26 Graduate From MCVTS Apprentice Program

EAST BRUNSWICK — Twenty-six apprentices entered the world of work following their graduation May 2 at the Middlesex County Vocational and Technical Schools campus in East Brunswick.

“It’s a nice culmination to five years of work,” said Gary Yetsko, 25, of Metuchen, the apprentice class representative, who was sponsored by Local 456 of the International Brotherhood of Electrical Workers.

The apprentices included electricians, plumbers, and heating, ventilation and air-conditioning technicians. They attended classes two to three nights a week for three to five years, depending on their trade, while working regular 40-hour weeks of on-the-job training.

“Tonight is huge,” said Clement Tennaro Jr., 27, of Sayreville, another Local 456 apprentice, whose late father had been a union worker. “He’d be proud to see his son get a union job. I’m proud to be union.”

Dawn M. Lystad, MCVTS director of adult education and county apprenticeship coordinator, said apprenticeship programs are nationally recognized as a “highly effective method of training in highly skilled trades.” She noted that the graduates had invested 600 to 900 hours in classroom instruction and 8,000 to 10,000 hours in on-the-job training to achieve journeyman status.

MCVTS superintendent of schools Brian J. Loughlin thanked the families of the apprentices and the sponsors for their support as they completed the rigorous program.

John F. Bicsko Jr., president of the Middlesex County Vocational and Technical Board of Education, recalled his apprentice training as a plumber 50 years ago and cautioned the graduates that emerging technology will quickly make their skills obsolete.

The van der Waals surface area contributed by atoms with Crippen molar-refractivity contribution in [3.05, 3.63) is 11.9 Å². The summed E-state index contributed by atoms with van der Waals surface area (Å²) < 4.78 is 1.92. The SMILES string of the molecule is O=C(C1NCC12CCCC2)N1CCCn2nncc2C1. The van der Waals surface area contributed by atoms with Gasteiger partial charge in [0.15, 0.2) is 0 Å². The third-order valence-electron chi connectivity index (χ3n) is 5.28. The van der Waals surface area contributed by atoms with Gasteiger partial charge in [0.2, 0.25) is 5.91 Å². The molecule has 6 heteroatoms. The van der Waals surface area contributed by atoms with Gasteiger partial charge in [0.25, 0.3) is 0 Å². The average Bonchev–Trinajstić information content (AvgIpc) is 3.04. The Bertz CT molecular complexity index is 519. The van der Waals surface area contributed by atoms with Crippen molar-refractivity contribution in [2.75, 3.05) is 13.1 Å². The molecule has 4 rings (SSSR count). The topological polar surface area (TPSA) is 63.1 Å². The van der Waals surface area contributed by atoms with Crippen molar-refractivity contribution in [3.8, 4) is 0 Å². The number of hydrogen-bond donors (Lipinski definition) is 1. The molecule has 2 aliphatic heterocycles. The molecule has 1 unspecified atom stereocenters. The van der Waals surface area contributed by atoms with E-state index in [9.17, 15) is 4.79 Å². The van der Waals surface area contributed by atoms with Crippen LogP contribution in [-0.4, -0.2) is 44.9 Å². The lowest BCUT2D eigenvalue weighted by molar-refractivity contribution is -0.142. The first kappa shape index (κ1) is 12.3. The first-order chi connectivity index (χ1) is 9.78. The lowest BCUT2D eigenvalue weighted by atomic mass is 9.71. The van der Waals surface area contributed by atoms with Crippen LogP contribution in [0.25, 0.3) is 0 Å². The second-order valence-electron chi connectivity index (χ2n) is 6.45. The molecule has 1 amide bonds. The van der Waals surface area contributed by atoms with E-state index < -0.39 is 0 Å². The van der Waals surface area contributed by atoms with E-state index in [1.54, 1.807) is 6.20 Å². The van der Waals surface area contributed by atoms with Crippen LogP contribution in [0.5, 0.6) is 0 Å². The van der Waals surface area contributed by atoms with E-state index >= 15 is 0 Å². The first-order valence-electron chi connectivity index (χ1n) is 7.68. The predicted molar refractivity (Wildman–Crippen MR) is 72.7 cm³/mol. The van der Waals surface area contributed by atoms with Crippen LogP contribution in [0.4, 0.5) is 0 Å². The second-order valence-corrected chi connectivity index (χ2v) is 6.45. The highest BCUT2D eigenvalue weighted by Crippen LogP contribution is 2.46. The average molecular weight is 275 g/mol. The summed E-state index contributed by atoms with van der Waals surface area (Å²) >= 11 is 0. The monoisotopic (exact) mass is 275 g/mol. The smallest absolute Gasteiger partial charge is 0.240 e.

“You must commit yourself to continue learning,” he said.

Freeholder Director Christopher D. Rafano received the 2012 Albert Hudanish Leadership Award for his support of career and technical education in Middlesex County. Noting that Middlesex County created the first vocational school district in the United States, he said the freeholders remain committed to the apprenticeship program and to continuing career education in cooperation with business and industry.

“We feel very strongly about vocational and technical training,” Rafano said. “I believe we have the best vocational and technical school program in the state of New Jersey.”

Martin Delprado of Somerset received the Edward J. Fofrich Memorial Award as the IBEW apprentice graduate who best practiced the principles of labor unions by helping classmates in school and co-workers on the job.

Yetsko, Delprado and Scott Doublisky of Bound Brook were inducted into the National Technical Honor Society. Electrical trades instructor Ronald Bulvanoski was made an honorary member.

“This is the start of a career,” said electrical trades graduate Brandon Martin of Edison. “I’m stepping forth as a good, knowledgeable electrician.”

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